• Education and Outreach
We support environmental education programs that lead to a greater understanding, appreciation, and support of the challenge of monarch conservation. Our programs focus on engaging communities in conservation by providing training as eco-tour guides and in reforestation activities. Eco-tourism workshops combine indoor presentations and hands-on activities with outdoor field work to raise awareness about the importance of conserving the monarch overwintering sites. Participants learn basic monarch biology, including information on the part of the monarch life cycle that occurs in the United States and Canada, as well as skills that will help them become tour-guides and engage in monitoring activities.
Education and Outreach 2018
Citizen Science with Correo Real
MBF is among other organizations supporting a citizen science project run by Correo Real in Northern Mexico along the migratory route and overwintering sites of the monarch butterfly. This project includes strengthening an ongoing program titled “My Municipality with the Monarch (Mayor´s Monarch Pledge). Started in 2017, this initiative involves adding municipalities where monarchs rest, feed and fly during the fall migration, to participate in creating pollinator gardens and other activities. The project includes carrying out pollinator garden workshops, increasing outreach efforts through websites and social media, among others. Read all about this initiative in Correo Real’s latest Spring 2018 newsletter (in English).
Ambiente Cielo Rojo, an organization created by filmmakers and forestry, social, environmental, and technology experts, produces multimedia projects that foster awareness of the environment, culture, and art. As members of the Red Monarca (Monarch Network), Cielo Rojo received a grant from MBF to work on an audiovisual communication project for the Network for 2018-2019. The first stage of the project is to provide a video introduction to the monarch region focused on the challenges it currently faces. The initiative led by José Antonio de la Cruz Hernández, will help promote Red Monarca among people and organizations in the region. During the international symposium on the Monarchs in Morelia, Red Monarca used one of Cielo Rojo’s videos in their presentation! You can see the Red Monarca video on Cielo Rojo’s Facebook page.
Monarch Symposium in Morelia
The 5th International Monarch Butterfly Research and Conservation Symposium, was held in the city of Morelia, Michoacán on March 7-8, 2018. MBF board member, Alfonso Alonso, gave introductory remarks encouraging everyone to make an extra effort to connect with other participants and create partnerships to continue seeking and finding strategies for the long-term conservation of the monarch butterfly migration, an endangered phenomenon.
Alfonso gave encouraged everyone to make an extra effort to connect with other participants and create partnerships to continue seeking and finding strategies for the long-term conservation of the monarch butterfly migration, an endangered phenomenon. He also commented on the increased impact tourism is having on the two sites that are currently open to the public and suggested the possibility of opening other sites. However, this idea requires very careful planning and consideration.
Alfonso at the podium in the Symposium
MBF was also represented at the meeting by other board members and collaborators, including Isabel Ramírez, Diego Pérez, Cuauhtémoc Saenz, Guadalupe del Río (Alternare), Claudia Guerrero (UNAM), and Arnulfo Blanco (University of Michoacán). They presented and discussed topics that included reforestation strategies within the Monarch Butterfly Biosphere Reserve (MBBR), management of fire, genetics of fir forests, natural regeneration, and management of riparian systems. Additionally, Red Monarca (Monarch Network) which includes Non-Governmental Organizations (NGOs) that work in the MBBR and surrounding areas, discussed the importance of joining efforts to achieve lasting conservation in the overwintering areas.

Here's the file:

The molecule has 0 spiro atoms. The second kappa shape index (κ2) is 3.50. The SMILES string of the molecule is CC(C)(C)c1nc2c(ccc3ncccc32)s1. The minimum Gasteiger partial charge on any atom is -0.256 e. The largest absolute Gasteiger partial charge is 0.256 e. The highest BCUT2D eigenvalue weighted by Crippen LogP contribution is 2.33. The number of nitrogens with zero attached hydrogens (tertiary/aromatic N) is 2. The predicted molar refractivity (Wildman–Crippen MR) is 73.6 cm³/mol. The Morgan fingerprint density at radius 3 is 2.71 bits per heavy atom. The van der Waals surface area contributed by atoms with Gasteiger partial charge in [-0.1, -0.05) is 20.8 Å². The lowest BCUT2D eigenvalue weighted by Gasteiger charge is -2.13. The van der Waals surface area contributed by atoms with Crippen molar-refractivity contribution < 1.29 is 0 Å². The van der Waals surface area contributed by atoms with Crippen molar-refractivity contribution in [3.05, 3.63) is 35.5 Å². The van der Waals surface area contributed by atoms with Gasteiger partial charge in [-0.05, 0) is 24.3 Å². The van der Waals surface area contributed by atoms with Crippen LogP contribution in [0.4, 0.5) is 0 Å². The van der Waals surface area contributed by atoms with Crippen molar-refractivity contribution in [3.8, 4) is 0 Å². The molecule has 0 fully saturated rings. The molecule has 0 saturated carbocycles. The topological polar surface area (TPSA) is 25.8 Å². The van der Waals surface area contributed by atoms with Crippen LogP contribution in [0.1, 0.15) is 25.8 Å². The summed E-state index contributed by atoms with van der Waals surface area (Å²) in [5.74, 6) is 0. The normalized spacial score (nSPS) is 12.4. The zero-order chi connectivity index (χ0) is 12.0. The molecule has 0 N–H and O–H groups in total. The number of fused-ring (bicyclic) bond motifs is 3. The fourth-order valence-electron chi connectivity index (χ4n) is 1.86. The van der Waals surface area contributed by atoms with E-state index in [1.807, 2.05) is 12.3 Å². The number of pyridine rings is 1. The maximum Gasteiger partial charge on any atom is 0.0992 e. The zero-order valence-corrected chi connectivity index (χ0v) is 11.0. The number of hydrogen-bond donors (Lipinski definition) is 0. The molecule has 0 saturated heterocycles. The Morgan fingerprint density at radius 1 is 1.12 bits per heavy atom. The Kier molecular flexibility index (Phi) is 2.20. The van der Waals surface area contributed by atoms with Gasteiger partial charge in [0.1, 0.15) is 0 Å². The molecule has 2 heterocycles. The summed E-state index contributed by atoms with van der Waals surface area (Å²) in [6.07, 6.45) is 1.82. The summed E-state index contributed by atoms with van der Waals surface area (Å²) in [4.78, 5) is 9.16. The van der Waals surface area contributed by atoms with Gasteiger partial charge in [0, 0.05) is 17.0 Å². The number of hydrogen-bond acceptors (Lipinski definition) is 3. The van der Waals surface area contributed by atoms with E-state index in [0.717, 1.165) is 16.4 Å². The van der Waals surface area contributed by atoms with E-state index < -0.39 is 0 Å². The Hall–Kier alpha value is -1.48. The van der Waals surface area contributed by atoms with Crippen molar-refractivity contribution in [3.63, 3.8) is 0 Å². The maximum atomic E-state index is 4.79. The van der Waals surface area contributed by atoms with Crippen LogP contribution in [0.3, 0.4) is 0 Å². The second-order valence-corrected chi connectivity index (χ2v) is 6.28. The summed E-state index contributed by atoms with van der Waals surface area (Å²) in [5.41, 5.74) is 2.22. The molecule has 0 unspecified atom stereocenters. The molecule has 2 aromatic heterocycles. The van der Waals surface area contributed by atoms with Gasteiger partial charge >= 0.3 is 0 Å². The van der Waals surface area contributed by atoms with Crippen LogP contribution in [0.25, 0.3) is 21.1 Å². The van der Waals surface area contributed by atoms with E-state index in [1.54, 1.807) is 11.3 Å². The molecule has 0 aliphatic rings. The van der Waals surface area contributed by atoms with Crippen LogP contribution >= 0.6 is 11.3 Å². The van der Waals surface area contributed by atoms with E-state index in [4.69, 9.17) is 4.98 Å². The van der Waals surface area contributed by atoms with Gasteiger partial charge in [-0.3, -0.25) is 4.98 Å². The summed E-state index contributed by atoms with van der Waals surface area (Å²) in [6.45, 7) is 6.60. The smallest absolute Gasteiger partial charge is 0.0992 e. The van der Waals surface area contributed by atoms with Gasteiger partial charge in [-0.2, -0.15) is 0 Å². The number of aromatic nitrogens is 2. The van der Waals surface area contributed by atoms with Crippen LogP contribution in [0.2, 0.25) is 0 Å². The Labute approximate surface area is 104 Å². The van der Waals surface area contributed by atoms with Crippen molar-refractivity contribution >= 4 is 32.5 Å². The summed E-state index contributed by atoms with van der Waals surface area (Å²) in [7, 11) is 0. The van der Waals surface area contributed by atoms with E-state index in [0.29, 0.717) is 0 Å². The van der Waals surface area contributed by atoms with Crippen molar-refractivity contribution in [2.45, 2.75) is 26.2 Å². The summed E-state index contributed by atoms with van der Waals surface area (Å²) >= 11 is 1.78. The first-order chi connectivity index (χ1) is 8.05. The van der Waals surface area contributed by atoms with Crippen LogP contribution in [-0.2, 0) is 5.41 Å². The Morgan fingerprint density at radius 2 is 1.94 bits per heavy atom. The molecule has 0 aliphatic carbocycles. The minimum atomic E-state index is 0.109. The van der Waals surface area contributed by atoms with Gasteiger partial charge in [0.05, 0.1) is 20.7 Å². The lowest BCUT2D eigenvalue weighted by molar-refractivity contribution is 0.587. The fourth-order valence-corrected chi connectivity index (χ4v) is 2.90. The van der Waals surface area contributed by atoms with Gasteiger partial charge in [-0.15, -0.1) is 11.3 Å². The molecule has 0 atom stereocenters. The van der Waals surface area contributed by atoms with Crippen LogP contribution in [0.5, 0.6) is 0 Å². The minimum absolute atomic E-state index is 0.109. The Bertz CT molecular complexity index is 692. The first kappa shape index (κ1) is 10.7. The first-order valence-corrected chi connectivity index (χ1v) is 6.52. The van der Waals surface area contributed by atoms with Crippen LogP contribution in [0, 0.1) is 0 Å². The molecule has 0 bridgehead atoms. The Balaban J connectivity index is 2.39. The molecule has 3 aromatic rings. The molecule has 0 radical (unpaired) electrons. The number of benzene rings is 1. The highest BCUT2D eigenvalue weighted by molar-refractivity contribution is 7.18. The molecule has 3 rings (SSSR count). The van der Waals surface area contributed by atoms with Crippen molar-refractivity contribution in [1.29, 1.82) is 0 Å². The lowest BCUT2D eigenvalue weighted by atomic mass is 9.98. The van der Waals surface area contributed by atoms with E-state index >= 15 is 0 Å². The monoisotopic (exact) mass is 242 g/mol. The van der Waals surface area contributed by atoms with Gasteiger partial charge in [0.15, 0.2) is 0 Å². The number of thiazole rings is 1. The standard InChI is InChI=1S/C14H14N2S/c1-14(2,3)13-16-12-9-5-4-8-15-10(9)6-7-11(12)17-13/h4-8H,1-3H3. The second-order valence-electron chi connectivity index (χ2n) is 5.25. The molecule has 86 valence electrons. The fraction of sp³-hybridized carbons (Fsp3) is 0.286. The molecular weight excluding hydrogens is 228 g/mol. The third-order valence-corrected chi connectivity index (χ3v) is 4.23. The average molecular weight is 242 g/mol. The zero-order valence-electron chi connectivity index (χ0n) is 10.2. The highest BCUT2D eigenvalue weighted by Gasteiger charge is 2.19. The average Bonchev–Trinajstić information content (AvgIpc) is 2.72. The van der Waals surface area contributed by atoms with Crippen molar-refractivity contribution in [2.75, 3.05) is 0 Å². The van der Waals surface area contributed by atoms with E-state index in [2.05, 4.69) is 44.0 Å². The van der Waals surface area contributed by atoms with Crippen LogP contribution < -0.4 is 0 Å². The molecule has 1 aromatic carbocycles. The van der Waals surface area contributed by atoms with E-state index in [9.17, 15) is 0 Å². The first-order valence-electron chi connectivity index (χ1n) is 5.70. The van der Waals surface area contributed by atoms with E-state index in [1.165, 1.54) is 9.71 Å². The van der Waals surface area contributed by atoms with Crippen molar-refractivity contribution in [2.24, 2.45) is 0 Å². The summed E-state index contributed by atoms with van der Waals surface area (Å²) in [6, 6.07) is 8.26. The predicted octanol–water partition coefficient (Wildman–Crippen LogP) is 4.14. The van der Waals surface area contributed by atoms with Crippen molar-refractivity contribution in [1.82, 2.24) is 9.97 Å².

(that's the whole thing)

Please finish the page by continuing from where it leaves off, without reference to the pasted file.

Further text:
As part of the Monarch Network (Red Monarca), MBF started funding the development of a Geographic Information System (GIS) geared towards creating a tool to help plan, analyze and communicate all the activities undertaken by the NGOs that are part of the Monarch Network. Led by Colectividad Razonatura, A.C., the project evolved into the creation of a Documentation Center in the Monarch Butterfly Area that organizes information on different topics pertaining Monarch Butterfly Biosphere Reserve (MBBR) in a data base. This digital platform organizes, classifies and makes available to the interested public and society in general, information related to the MBBR area. The portal is also available in English and users can search information by different criteria, such as title, author(s), year and type of publication, thematic area classified by activities in the MBBR, general topic, key words, among others.
• Forest Conservation / Reforestation
Reforestation and forest restoration in the monarch’s Mexican overwintering sites and surrounding areas are important for the well-being of the local residents and for the monarch butterfly. We support comprehensive, science-based reforestation and conservation projects that engage local communities.
The partnerships MBF has established with different organizations have helped us support reforestation projects within the Monarch Butterfly Biosphere Reserve (MBBR). Our collaboration with Alternare and CIGA (UNAM’s Center for Research in Environmental Geography), which started in 2011 has led to successful reforestation of many areas and strengthened our relationships with the local communities who participate in our projects.
Reforestation sites – 2017
Our Summer 2017 was completed successfully! Thanks to the excellent work relationship that Alternare has established with the local communities, 24 trees nurseries have been established in schools and communities to provide healthy seedlings for the reforestation. This year, 720 people from six communities participated in the reforestation planting 23,056 trees on 19 sites and covering an area of 25.46 hectares. Incentives for acquiring the trees were given in-kind and included cleaning supplies, sports equipment, construction materials, improvements, and implementation of the school/community nurseries and in some cases, labor was paid for work that was carried out in their facilities. Below some of the participants carrying out reforestation activities.
Overwintering Season 2017-2018
According to the report by CONANP-WWF (National Commission of Natural Protected Areas-World Wildlife Fund), the area occupied by overwintering monarchs in 2017-2018 decreased by 14.77% compared to last year. There were nine butterfly colonies (three in Michoacán, six in the State of Mexico), occupying 2.48 hectares.
From January to March, MBF board member, Isabel Ramírez, was also out in the field with her graduate students collecting data about the monarchs. A a researcher from UNAM’s Center for Research in Environmental Geography (CIGA), Isabel and her team collected data that will be used for four projects (see scientific research and monitoring below for more details).
Images from overwintering sites in Sierra Chincua and Cerro Pelon